First Person: Bouncing Back After Identity Theft

It couldn't come at a worst time. I was being transferred to California so things were in frenzy. I answered my office phone. The caller was from American Express. She informed me my account was six months overdue and I needed to make arrangements to pay off the $4,000 balance. "I never had American Express card", I said, then immediately came the realization someone had stolen my identity.

Stealing my Mail

Until that call, I never noticed that some of my mail was unaccounted for; I wasn't receiving my credit card bills. It was also peculiar that my mail would be left on top of the mailbox instead of placed in the secure lockbox.

I reported the theft to the local post office. The Postmaster informed me this was a federal offense and they would investigate. Nothing happened. My credit card statements still never came.

I reported the mail carrier. The response from the Postmaster was they were monitoring his performance. My mail continued to be placed outside the lockbox.

I changed my address and transferred my mail to another post office in a different area. Within weeks I was receiving all the missing mail. Was the postal carrier involved in stealing my identity?

When I reported the theft to Police Department, the desk clerk refused to take my report stating that it was not a criminal matter. I informed him I would need a report to give to my credit card companies validating that a theft had occurred. He still refused and l left the police station without a report.

Verifying my employment over the phone

My company's policy was to never verify employment over the phone. Any employment verification request had to be in writing. The personnel department failed to do this in my case, so the identity theft could apply for several credit lines in my name without me ever knowing about the companies.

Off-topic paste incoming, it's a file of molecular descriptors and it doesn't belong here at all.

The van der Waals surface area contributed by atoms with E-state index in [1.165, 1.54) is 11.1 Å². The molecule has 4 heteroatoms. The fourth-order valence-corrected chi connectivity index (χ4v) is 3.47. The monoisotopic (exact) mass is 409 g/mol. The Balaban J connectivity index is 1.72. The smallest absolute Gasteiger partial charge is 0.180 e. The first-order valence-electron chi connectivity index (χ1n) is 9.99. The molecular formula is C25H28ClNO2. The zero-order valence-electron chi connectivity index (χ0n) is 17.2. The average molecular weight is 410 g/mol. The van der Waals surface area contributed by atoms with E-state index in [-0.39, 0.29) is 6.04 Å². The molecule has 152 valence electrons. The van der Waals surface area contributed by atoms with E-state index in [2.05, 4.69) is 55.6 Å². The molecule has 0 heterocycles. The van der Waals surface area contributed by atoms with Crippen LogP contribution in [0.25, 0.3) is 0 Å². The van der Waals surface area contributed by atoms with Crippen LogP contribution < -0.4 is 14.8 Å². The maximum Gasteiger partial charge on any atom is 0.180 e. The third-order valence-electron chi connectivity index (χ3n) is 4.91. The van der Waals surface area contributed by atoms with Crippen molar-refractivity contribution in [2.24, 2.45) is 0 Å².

I told the personnel department I needed to be aware of any request.

My Bank

After notifying the banks within the first week of discovery, they closed all my bank accounts. Apparently the thief had stolen check account numbers and tried to cash some phony checks in New York. I gave my bank my new address and instructed the bank manager written checks must match my signature card.

Credit Card Companies

The thieves (I believe there were more than one) racked up over $30,000 in bogus charges. The burden of proof was on me to prove those charges were fraudulent. It took four horrendous years.

Being a former credit manager for a bank, I knew that credit companies once notified of a fraud must remove all charges from your credit bureaus pending an investigation.

American Express decided that $4,000 was fraudulent. However, within months the thieves opened another account with American Express in my name. I called American Express office to inform them this shouldn't have occurred since I had already written them about the identity problem. They closed it.

The thieves had my social security number. I contacted the three major credit bureaus, instructed them to tag my account warning of possible identity theft and to contact me directly.

Contacting the credit card companies with the smaller amounts proved easy. They were extremely helpful. They removed the charges I identified as fraud. I also closed the accounts.

First Card from Bank One became the most difficult. They were owed over $20,000 and were reluctant to consider it fraud. After years of fighting, it took a letter to the Federal Trade Commission. Bank One was resigned to finally write off the loss and removed any negative report from my credit.

Check your Credit Annually

It's free. It's the law. Review the reports and challenge any charges that look strange.

Check your credit and bank statements online

My wife checks our credit and bank statements online to not only ensure there are not unexpected charges.

Shred all important documents

Identity thieves love going through your trash. Shred old credit cards, bank cards, checking statements be diligent about making sure no personal numbers can be discovered by anyone.

Be careful what information you give over the Internet

Personal information even on a secure server can be hacked. Monitor your expenses when dealing with purchasing products over the web. Make sure there are no additional expenses.

Having identity stolen is no picnic. It's a headache. I now have excellence credit and I plan on keeping it that way.

*Note: This was written by a Yahoo! contributor. Do you have a personal finance story that you'd like to share? Sign up with the Yahoo! Contributor Network to start publishing your own finance articles.